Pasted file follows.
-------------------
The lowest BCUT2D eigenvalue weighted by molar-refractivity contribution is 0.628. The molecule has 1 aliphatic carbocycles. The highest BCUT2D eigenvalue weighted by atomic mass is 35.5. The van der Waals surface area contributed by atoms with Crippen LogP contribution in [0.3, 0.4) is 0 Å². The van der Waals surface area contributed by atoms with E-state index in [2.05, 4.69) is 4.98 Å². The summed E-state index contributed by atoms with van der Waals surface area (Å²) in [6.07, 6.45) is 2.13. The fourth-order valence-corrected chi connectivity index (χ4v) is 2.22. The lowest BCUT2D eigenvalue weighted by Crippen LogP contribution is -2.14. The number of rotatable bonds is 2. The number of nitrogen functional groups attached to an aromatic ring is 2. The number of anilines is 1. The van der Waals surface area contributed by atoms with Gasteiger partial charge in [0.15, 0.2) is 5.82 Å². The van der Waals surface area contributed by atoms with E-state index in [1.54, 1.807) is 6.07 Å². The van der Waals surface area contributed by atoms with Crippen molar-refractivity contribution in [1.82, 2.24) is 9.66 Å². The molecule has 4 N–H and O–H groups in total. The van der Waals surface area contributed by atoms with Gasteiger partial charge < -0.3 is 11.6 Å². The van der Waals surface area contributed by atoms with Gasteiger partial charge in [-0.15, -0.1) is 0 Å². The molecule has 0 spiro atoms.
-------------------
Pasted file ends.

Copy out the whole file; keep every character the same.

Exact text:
The lowest BCUT2D eigenvalue weighted by molar-refractivity contribution is 0.628. The molecule has 1 aliphatic carbocycles. The highest BCUT2D eigenvalue weighted by atomic mass is 35.5. The van der Waals surface area contributed by atoms with Crippen LogP contribution in [0.3, 0.4) is 0 Å². The van der Waals surface area contributed by atoms with E-state index in [2.05, 4.69) is 4.98 Å². The summed E-state index contributed by atoms with van der Waals surface area (Å²) in [6.07, 6.45) is 2.13. The fourth-order valence-corrected chi connectivity index (χ4v) is 2.22. The lowest BCUT2D eigenvalue weighted by Crippen LogP contribution is -2.14. The number of rotatable bonds is 2. The number of nitrogen functional groups attached to an aromatic ring is 2. The number of anilines is 1. The van der Waals surface area contributed by atoms with Gasteiger partial charge in [0.15, 0.2) is 5.82 Å². The van der Waals surface area contributed by atoms with E-state index in [1.54, 1.807) is 6.07 Å². The van der Waals surface area contributed by atoms with Crippen molar-refractivity contribution in [1.82, 2.24) is 9.66 Å². The molecule has 4 N–H and O–H groups in total. The van der Waals surface area contributed by atoms with Gasteiger partial charge < -0.3 is 11.6 Å². The van der Waals surface area contributed by atoms with Gasteiger partial charge in [-0.15, -0.1) is 0 Å². The molecule has 0 spiro atoms.